Aggregating builders and deprecate Buildbot as the one ring

When answering a question in a buildbot review, it occurred to me that with the current state our CI is (highly distributed across Buildbot, Jenkins, Buildkite, Github), we really don’t want to be discussing how we’re going to “bring them all together”, but rather thinking how can we aggregate their results in a way that allows people to create whatever CI they’re more comfortable with, as long as they follow some minimal guidelines.

Many years ago I wrote a buildbot monitor (that is still being maintained by Linaro) because the main page was a nightmare to follow.

Because we had our own master, I added support for multiple servers, and now, it seems, that monitor also supports Buildkite. After all those years (since I wrote that script), the need for an aggregator hasn’t changed. In fairness, it’s probable more relevant today than it was then.

There’s a lot of talks about buildbot quality, pre-merge CI, noise etc, and these are all hard problems to solve. Trying to bring them all under a single CI technology doesn’t help.

At the very least, it stifles innovation because we’re not allowed to experiment with new builders. But it also forces people to use some CI technology they’re not used to, and end up creating sub-par quality tests (like I did many times over the last many years) because doing better involves spending weeks learning a new CI tool that I’ll never use again.

So I ask: Is there such a thing as a CI aggregator?

And can we just give up relying on a single Buildbot Master instance and a single person to manage it all?

About pre-merge CI, Github is good enough to register many sources (I’ve used DevOps, Buildkite and Github Actions, so far), so it doesn’t matter what we use once we move to PRs.

Is there a general discussion / work group looking into this?

@pogo59 @dblaikie @tstellar @gkistanova

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2.5.21. Multimaster — Buildbot latest documentation exists but I’ve not seen it in practice. I assume it presents a single web interface, perhaps with categories per master.

I think Python uses Buildbot too, maybe we can find an existing example.

I guess you could take inspiration from that, but pre-github the problem is what system to push the results to.

What kinds of questions are you looking to ask this system?

I use the Linaro monitor for:

  • Are all <architecture> bots failing
  • Are all <project> bots failing

And as a committer, “how is my commit doing generally” is good. Buildbot has a view for that (albeit slow at times) but as you say that’s just one part of the testing universe.

This sounds a bit like LNT. For instance we have Buildbots running LNT, some people use Jenkins, I’ve heard of TeamCity being used, all pushing to LNT servers.

I plan to work on pre-commit testing infra in the next year, with the assumption that it will be triggered from github PRs. No group as of yet but I got a good level of interest at and after llvm dev.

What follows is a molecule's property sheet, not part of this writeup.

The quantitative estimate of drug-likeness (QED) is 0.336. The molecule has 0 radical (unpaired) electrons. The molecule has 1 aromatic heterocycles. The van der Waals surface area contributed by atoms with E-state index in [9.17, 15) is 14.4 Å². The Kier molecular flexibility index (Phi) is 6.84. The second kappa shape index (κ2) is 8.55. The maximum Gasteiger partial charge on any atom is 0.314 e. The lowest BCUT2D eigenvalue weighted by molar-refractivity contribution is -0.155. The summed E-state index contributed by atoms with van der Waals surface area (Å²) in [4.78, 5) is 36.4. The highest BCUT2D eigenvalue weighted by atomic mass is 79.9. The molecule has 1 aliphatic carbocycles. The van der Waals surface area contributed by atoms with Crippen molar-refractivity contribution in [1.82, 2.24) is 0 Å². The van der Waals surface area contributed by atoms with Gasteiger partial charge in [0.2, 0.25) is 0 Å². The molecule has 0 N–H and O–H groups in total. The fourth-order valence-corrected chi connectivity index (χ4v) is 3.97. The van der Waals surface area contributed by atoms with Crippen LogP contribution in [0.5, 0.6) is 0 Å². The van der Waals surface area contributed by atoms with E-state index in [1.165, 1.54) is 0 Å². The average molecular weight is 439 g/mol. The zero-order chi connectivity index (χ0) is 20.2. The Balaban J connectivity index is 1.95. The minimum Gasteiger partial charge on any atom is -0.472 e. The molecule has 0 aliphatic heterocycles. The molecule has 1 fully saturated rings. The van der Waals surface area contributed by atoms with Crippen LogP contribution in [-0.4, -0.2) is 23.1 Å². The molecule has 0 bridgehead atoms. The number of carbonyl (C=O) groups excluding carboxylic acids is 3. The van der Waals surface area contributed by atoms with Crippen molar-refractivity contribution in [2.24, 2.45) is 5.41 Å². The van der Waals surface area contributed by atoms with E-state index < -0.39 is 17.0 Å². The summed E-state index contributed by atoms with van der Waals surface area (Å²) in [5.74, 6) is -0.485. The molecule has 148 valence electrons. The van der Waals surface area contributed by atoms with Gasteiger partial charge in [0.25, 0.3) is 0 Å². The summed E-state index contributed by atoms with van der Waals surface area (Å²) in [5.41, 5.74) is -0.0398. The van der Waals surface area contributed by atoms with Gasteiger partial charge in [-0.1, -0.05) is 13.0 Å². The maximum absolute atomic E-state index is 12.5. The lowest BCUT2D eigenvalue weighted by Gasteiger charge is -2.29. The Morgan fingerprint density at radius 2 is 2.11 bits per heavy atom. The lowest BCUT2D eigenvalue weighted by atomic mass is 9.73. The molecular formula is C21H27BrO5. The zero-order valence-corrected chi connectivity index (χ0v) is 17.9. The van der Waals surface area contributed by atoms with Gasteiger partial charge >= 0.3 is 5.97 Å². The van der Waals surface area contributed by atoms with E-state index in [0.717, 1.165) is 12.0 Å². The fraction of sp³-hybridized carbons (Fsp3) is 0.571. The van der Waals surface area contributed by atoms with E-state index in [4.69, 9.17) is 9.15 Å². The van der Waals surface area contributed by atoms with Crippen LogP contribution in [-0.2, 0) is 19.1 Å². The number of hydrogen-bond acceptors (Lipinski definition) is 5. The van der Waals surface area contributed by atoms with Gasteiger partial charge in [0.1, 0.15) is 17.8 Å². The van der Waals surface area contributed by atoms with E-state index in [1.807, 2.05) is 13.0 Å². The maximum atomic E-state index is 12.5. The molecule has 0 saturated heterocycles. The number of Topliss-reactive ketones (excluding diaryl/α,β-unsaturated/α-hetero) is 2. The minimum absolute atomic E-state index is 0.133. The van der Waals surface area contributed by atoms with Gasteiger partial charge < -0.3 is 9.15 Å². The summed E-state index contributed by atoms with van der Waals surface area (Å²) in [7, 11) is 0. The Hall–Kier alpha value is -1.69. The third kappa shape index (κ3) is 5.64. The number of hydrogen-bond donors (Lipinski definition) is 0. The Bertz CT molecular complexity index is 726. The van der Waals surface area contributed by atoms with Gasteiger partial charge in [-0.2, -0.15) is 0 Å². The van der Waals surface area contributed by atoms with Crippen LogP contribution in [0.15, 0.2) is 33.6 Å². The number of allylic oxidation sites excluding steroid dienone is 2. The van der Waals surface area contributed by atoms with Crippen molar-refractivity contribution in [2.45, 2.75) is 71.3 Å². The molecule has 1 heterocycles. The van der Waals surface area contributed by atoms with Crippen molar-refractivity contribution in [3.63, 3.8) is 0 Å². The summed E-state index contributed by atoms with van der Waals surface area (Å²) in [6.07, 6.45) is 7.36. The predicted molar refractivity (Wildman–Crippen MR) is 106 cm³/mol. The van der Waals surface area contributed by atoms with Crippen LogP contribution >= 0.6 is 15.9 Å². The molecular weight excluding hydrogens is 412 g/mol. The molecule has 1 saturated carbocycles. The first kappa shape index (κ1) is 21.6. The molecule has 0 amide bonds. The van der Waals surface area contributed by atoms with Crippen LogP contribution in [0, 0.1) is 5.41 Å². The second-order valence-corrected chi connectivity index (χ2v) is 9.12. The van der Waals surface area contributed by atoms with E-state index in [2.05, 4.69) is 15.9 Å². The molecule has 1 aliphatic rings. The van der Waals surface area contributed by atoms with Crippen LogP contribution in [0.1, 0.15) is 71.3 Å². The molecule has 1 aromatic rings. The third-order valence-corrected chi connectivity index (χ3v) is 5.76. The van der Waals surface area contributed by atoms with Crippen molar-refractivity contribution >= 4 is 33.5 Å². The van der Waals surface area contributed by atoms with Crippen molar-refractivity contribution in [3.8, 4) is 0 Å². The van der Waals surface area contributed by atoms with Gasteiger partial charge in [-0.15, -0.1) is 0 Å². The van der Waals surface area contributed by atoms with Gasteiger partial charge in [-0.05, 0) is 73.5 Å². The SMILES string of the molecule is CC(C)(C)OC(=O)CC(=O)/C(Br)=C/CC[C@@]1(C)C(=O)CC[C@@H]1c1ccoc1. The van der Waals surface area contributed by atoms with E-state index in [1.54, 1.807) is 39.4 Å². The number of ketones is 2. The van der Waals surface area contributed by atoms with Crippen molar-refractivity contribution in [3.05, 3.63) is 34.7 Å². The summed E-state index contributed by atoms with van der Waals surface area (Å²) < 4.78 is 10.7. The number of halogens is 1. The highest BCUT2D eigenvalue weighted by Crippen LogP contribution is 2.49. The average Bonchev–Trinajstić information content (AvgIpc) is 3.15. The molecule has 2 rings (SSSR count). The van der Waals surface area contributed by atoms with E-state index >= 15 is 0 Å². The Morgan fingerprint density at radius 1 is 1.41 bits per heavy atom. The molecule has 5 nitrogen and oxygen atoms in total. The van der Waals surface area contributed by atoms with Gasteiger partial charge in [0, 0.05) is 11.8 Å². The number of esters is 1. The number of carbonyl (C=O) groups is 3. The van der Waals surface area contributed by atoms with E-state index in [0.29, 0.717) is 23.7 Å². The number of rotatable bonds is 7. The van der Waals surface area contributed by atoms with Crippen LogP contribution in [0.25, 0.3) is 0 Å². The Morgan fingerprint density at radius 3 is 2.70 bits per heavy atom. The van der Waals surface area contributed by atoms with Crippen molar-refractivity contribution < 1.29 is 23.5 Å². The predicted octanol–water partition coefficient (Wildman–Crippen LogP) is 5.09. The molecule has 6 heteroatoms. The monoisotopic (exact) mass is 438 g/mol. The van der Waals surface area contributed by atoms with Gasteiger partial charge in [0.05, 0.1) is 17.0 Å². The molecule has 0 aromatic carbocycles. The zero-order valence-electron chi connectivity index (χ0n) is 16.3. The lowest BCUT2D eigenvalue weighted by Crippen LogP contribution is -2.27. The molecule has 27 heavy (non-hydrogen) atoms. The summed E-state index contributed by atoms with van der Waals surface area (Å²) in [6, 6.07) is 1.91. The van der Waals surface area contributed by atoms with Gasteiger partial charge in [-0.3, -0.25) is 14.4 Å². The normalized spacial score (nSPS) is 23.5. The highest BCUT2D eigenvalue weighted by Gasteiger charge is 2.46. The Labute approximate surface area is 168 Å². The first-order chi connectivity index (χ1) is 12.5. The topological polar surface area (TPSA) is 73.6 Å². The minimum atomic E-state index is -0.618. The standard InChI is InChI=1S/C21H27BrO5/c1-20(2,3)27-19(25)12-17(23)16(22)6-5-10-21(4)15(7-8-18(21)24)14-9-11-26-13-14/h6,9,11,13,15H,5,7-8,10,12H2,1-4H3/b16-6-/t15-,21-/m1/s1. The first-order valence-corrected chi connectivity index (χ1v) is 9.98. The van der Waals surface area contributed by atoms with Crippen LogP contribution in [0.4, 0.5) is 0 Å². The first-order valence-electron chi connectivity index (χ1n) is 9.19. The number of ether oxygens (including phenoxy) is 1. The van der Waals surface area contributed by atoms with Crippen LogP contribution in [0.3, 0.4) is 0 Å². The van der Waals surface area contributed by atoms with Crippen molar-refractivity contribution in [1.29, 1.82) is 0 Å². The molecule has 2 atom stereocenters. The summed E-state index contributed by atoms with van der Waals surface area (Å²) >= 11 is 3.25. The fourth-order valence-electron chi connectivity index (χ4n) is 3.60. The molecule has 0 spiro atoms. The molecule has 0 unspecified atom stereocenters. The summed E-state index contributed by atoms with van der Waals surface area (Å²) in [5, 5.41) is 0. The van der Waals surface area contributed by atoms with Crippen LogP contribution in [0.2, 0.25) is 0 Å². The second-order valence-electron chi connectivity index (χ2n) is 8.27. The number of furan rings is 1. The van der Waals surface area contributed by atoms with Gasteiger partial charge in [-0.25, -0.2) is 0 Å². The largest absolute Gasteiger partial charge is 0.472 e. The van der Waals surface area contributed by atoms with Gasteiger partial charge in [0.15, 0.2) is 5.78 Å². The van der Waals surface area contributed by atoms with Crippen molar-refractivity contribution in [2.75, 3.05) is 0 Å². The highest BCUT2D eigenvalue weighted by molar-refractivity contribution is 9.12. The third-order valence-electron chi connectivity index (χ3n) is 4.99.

One status page to rule them all would be awesome. As things stand, I look at buildbot and never think about anything else unless I get fail-mail.
I do kind of like the buildbot page’s grid in principle, as a comparatively compact presentation, although there’s really too much data to present coherently in one view.

I was not aware of this, thanks!

Huh. When I look at the linaro page, I see only arm/aarch64 bots. If there’s a way to get other architectures, I don’t see it.

That was the whole point! I’m glad it’s still valid as is! :smiley:

Ah, well, he probably mean “all Arm architectures”. :slight_smile:

If we could extend (or chose some more professional tool), we could have for all arches.

I’d also love to have a shopping basked where I can filter per feature (test-suite, clean build, csky) and only list the bots, or only the failures, etc.

That still doesn’t fix the other problems:

  • What happens when Buildbot gets deprecated (like Phabricator)?
  • What about people/company that have to use other CI tech (Jenkins, Buildkite)?

But I still vote for a hybrid system of builders. It’s easier to get people/companies to contribute. It’s better if one does something better than the other, we use each for different things. It’s easy to get them under Github Actions for both pre and post commit CI.

+1. Requires some investment in web UI to manage the filtering, but maybe someone can take inspiration from a shopping website where this is common practice.

I was hoping there was something, perhaps not as full featured as that. Maybe Github Actions?

GitHub Actions supports steps: build, check clang, check lld, check llvm, …

But we have to build the LLVM Github App for data analytics.

@tstellar was looking into using PRs and had positive experience with github actions as I remember.
I am in the process of moving all debian / unix agents for premerge from one GCP to another (and upgrading them in process). Will be happy to migrate to github actions or update buildkite to work with PRs.

We’ve been using Buildkite with Github for a while now, it’s pretty straightforward. There’s a plugin and you get the auth code and that’s it. Then you can search the builds in the branch protection settings and select the pre-merge CI you want to happen. I’m guessing the same is true for other tools.

Github Actions also has “pages”, which I’m guessing exist to help build the kind of monitor we’re talking about. At least it’s hosted by Github and if it does 1/10 of what we want (in this thread), it’d already be an improvement.

Unfortunately it is Jekyll and not PHP. It is for static pages.

My 2c, as someone who tends towards authoritative/singular solutions - I think it’d be unfortunate to lean into a diversity of testing tools, as it’d risk making them even more opaque than they are to developers trying to understand what’s going on and having to deal with different UIs, etc, even if there is a rollup UI.

I worry about folks jumping on the next new thing and no one being incentivized to pay down the technical debt of old infrastructure/porting it to the new thing.